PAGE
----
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Volatility for the Delta Challenged

June 17, 2012

Nobody really knows how to calculate the “volatility” of a stock price or, more commonly, the volatility of stock price returns. We might even go further and ask, What is it supposed to mean, anyway? What usable insight does it provide about future stock prices or returns that we might bet on? The answer is none and if we are betting on the stock market then the only expectation that we are entitled to have is that we will lose our money (please see our previous Letter, Run Rabbit! Run, June 2012).

The issue is easily researched (see, for example, Volatility (Finance) – Wikipedia) but one goes away from that research with a queasy feeling about the supposed nature of stock prices or stock price returns which the authors hypothesize as being some type of “random walk” (a Wiener Process, perhaps) or an even more unfortunate Lévy Distribution, neither of which is provable nor, one wonders, even plausible.

If we buy a stock today for P1 (dollars) then our expectation is that at some time in the future it will be worth P2>P1 and that P2 is the sum of earned dividends and capital appreciation that we expect (or hope) will at least exceed the rate of inflation so that we can expect to buy the same things then as now.

In effect, in the manner of bonds in which the time and capital is guaranteed (for most practical purposes), we have bought P2 now at a discount and the discount is calculated as P2-P1 = (1-P1/P2)×P2. For example, if we buy the $100 T-bill for $95 today, we are almost certain that we will receive $100 in ninety days (for example) and our estimate of inflation is no more than 5% during that time (else, why would we buy the T-bill if we expect to have only the same, or less, cash then as now?).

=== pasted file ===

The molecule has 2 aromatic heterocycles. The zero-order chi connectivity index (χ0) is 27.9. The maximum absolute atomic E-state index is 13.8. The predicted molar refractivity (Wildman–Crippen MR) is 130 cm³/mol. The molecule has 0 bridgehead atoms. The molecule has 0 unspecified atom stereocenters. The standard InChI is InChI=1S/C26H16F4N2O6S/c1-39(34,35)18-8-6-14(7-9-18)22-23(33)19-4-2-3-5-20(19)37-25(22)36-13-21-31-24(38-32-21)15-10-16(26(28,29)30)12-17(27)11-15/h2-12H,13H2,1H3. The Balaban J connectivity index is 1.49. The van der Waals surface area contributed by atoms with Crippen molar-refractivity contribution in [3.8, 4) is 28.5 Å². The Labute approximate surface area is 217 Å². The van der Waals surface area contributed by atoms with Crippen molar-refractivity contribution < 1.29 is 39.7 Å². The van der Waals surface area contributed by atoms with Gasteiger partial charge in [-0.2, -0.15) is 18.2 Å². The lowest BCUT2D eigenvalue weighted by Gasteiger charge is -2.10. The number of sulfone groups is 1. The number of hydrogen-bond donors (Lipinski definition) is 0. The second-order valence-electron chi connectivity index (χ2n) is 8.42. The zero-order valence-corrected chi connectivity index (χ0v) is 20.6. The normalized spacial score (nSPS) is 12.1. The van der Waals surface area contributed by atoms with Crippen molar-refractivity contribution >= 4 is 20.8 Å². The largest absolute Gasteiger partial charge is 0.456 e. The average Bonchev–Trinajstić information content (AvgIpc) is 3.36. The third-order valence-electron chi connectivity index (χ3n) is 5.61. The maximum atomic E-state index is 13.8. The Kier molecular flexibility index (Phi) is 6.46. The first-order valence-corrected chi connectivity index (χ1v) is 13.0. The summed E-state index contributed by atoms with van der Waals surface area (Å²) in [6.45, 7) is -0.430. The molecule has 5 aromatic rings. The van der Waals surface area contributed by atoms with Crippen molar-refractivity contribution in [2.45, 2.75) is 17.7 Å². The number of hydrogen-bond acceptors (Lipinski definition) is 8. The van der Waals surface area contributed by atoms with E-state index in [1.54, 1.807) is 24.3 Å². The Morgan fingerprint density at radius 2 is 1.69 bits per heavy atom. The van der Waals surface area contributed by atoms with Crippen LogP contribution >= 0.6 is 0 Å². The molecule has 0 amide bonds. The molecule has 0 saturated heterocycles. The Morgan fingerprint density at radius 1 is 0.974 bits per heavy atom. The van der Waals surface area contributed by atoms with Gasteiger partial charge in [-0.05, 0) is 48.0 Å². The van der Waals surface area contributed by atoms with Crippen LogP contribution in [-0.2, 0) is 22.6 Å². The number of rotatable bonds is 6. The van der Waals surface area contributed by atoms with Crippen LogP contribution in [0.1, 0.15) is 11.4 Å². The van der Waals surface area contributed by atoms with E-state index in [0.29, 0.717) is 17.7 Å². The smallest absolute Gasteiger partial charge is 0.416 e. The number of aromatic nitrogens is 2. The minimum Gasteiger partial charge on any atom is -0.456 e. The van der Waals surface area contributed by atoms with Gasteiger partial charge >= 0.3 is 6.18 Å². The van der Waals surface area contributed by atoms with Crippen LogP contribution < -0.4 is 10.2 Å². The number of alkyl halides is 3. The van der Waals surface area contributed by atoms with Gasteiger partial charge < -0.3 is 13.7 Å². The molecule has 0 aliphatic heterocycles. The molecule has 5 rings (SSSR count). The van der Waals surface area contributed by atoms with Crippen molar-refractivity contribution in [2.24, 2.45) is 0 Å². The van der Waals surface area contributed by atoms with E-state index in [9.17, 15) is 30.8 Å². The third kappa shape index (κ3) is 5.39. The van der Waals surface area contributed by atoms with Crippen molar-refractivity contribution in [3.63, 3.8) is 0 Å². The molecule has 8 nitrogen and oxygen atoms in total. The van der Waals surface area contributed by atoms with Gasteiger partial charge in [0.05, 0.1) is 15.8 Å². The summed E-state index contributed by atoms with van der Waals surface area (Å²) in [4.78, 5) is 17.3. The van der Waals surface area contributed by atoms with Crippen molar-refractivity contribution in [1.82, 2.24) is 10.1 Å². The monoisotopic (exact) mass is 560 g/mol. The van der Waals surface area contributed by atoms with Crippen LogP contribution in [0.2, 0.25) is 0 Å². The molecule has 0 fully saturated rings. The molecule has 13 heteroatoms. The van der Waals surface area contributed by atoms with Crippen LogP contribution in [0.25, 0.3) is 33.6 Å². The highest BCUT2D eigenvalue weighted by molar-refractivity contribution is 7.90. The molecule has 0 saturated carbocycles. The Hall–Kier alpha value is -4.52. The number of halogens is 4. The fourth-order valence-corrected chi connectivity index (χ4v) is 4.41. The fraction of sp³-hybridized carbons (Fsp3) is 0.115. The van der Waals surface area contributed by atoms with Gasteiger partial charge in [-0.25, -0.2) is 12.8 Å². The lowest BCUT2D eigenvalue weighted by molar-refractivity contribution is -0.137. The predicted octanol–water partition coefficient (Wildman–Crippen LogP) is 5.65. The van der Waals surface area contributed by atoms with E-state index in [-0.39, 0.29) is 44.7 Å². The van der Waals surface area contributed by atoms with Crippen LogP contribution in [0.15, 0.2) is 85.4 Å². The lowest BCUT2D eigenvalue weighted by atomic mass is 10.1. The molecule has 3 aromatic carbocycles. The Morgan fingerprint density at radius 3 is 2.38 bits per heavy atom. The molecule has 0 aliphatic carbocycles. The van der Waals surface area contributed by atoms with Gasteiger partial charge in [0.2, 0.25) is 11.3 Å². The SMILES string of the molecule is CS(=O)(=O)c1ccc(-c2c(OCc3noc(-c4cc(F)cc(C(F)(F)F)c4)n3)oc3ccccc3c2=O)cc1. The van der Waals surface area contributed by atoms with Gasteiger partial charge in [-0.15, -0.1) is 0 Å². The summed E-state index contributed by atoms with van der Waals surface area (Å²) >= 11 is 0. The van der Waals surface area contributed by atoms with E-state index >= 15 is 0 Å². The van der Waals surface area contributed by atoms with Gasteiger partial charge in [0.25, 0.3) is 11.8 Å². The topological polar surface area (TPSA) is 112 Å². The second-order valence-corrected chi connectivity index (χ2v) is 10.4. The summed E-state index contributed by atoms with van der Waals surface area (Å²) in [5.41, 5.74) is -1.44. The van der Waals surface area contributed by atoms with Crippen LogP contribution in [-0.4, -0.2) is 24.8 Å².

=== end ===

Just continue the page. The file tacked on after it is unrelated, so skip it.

Our “price of risk” is then exactly P1 and given the way in which P1 is determined in the case of T-bills, by sealed but frequent public auction, P1 is the price of risk and the “risk” is that inflation will be no more than 5% during the next several months.

The case of equities is only superficially different. There will be a wide range of opinion for what and when P2 might obtain but the fact that there is a P1 at which we can buy or sell the stock means that P1 is the price of risk for P2 now – it just might not (unlike the bond) be the price of risk tomorrow or even a moment from now because neither the amount nor the time of P2 is guaranteed.

In other words, the price of a stock, P1, now, has no predictive value at all – we have no idea from P1 when or what P2 might be or what other investors have in mind when P2 (whatever that might be or could be) can be bought for P1.

However, we can return to terra firma by thinking about the bond (T-bill) of our example. We would “like” N*=$100 in three months time but we are willing to pay – based on our estimation of inflation and the certainty of our return – no more than V=$95 for it today nor can we get it for less than $95 because of the competitive auction (although there are surely lots of people who will sell it to us for more than $95, including the government which would like to get more than $95, but can’t).

In other words, the “price of risk” (SF) can be described as


or, for the case at hand,


which looks strangely familiar (with P1=V and P2=N*) and says exactly that we are “happy” to pay P1=V=$95 today for P2=N*=$100 in ninety days.